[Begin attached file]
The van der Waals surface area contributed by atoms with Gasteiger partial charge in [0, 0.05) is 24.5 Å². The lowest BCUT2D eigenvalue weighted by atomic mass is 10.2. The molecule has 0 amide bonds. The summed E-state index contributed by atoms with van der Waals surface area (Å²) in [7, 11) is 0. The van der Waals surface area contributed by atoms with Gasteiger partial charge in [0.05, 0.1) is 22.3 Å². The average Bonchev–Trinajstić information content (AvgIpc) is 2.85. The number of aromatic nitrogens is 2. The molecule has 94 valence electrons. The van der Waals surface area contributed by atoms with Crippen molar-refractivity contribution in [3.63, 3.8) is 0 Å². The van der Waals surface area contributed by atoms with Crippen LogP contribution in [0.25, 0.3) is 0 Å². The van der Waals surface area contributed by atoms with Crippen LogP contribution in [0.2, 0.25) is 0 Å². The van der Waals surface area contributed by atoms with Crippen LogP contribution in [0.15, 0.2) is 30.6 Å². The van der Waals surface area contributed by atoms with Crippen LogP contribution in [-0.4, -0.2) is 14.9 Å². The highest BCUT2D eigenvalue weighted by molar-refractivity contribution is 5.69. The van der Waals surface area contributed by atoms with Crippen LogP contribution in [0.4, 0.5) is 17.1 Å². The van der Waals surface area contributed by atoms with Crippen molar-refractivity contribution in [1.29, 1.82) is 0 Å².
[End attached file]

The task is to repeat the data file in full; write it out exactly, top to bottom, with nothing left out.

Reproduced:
The van der Waals surface area contributed by atoms with Gasteiger partial charge in [0, 0.05) is 24.5 Å². The lowest BCUT2D eigenvalue weighted by atomic mass is 10.2. The molecule has 0 amide bonds. The summed E-state index contributed by atoms with van der Waals surface area (Å²) in [7, 11) is 0. The van der Waals surface area contributed by atoms with Gasteiger partial charge in [0.05, 0.1) is 22.3 Å². The average Bonchev–Trinajstić information content (AvgIpc) is 2.85. The number of aromatic nitrogens is 2. The molecule has 94 valence electrons. The van der Waals surface area contributed by atoms with Crippen molar-refractivity contribution in [3.63, 3.8) is 0 Å². The van der Waals surface area contributed by atoms with Crippen LogP contribution in [0.25, 0.3) is 0 Å². The van der Waals surface area contributed by atoms with Crippen LogP contribution in [0.2, 0.25) is 0 Å². The van der Waals surface area contributed by atoms with Crippen LogP contribution in [0.15, 0.2) is 30.6 Å². The van der Waals surface area contributed by atoms with Crippen LogP contribution in [-0.4, -0.2) is 14.9 Å². The highest BCUT2D eigenvalue weighted by molar-refractivity contribution is 5.69. The van der Waals surface area contributed by atoms with Crippen LogP contribution in [0.4, 0.5) is 17.1 Å². The van der Waals surface area contributed by atoms with Crippen molar-refractivity contribution in [1.29, 1.82) is 0 Å².